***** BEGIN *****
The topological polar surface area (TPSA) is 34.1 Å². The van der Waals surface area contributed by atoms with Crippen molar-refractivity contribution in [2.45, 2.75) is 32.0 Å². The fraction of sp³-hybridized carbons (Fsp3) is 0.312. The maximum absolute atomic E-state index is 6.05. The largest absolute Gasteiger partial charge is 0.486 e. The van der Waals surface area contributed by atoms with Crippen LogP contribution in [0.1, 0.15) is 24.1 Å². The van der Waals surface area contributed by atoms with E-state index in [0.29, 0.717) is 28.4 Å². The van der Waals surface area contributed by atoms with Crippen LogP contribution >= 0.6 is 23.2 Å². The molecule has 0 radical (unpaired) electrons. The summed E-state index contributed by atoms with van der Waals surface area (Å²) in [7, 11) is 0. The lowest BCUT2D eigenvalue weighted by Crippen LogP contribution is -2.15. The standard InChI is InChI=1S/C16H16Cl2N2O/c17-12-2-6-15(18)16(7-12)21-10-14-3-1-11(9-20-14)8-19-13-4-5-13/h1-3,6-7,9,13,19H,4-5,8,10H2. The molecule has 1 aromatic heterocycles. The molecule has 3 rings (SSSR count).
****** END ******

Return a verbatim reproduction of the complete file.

The topological polar surface area (TPSA) is 34.1 Å². The van der Waals surface area contributed by atoms with Crippen molar-refractivity contribution in [2.45, 2.75) is 32.0 Å². The fraction of sp³-hybridized carbons (Fsp3) is 0.312. The maximum absolute atomic E-state index is 6.05. The largest absolute Gasteiger partial charge is 0.486 e. The van der Waals surface area contributed by atoms with Crippen LogP contribution in [0.1, 0.15) is 24.1 Å². The van der Waals surface area contributed by atoms with E-state index in [0.29, 0.717) is 28.4 Å². The van der Waals surface area contributed by atoms with Crippen LogP contribution >= 0.6 is 23.2 Å². The molecule has 0 radical (unpaired) electrons. The summed E-state index contributed by atoms with van der Waals surface area (Å²) in [7, 11) is 0. The lowest BCUT2D eigenvalue weighted by Crippen LogP contribution is -2.15. The standard InChI is InChI=1S/C16H16Cl2N2O/c17-12-2-6-15(18)16(7-12)21-10-14-3-1-11(9-20-14)8-19-13-4-5-13/h1-3,6-7,9,13,19H,4-5,8,10H2. The molecule has 1 aromatic heterocycles. The molecule has 3 rings (SSSR count).